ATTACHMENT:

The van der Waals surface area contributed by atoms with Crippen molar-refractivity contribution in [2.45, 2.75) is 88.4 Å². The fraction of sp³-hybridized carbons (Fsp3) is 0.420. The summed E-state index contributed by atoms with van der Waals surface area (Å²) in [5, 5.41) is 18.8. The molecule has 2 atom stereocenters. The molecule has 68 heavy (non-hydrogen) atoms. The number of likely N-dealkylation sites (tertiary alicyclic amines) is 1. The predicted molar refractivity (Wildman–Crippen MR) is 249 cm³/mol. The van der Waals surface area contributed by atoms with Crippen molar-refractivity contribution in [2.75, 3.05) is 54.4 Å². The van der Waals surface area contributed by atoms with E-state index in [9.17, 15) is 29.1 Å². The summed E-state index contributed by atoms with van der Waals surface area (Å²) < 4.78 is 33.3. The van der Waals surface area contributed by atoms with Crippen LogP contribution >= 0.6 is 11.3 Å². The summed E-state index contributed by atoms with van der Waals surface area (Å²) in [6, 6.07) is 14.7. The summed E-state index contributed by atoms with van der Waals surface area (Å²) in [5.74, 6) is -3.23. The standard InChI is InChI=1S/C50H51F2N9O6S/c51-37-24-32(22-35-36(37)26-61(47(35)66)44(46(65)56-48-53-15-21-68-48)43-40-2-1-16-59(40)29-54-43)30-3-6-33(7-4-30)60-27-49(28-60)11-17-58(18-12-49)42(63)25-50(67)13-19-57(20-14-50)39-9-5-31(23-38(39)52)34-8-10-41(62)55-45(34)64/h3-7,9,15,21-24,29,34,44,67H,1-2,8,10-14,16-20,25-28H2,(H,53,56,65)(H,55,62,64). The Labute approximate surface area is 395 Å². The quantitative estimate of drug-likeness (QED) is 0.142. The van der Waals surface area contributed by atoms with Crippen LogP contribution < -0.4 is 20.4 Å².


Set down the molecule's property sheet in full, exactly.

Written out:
The van der Waals surface area contributed by atoms with Crippen molar-refractivity contribution in [2.45, 2.75) is 88.4 Å². The fraction of sp³-hybridized carbons (Fsp3) is 0.420. The summed E-state index contributed by atoms with van der Waals surface area (Å²) in [5, 5.41) is 18.8. The molecule has 2 atom stereocenters. The molecule has 68 heavy (non-hydrogen) atoms. The number of likely N-dealkylation sites (tertiary alicyclic amines) is 1. The predicted molar refractivity (Wildman–Crippen MR) is 249 cm³/mol. The van der Waals surface area contributed by atoms with Crippen molar-refractivity contribution in [2.75, 3.05) is 54.4 Å². The van der Waals surface area contributed by atoms with E-state index in [9.17, 15) is 29.1 Å². The summed E-state index contributed by atoms with van der Waals surface area (Å²) < 4.78 is 33.3. The van der Waals surface area contributed by atoms with Crippen LogP contribution >= 0.6 is 11.3 Å². The summed E-state index contributed by atoms with van der Waals surface area (Å²) in [6, 6.07) is 14.7. The summed E-state index contributed by atoms with van der Waals surface area (Å²) in [5.74, 6) is -3.23. The standard InChI is InChI=1S/C50H51F2N9O6S/c51-37-24-32(22-35-36(37)26-61(47(35)66)44(46(65)56-48-53-15-21-68-48)43-40-2-1-16-59(40)29-54-43)30-3-6-33(7-4-30)60-27-49(28-60)11-17-58(18-12-49)42(63)25-50(67)13-19-57(20-14-50)39-9-5-31(23-38(39)52)34-8-10-41(62)55-45(34)64/h3-7,9,15,21-24,29,34,44,67H,1-2,8,10-14,16-20,25-28H2,(H,53,56,65)(H,55,62,64). The Labute approximate surface area is 395 Å². The quantitative estimate of drug-likeness (QED) is 0.142. The van der Waals surface area contributed by atoms with Crippen LogP contribution < -0.4 is 20.4 Å².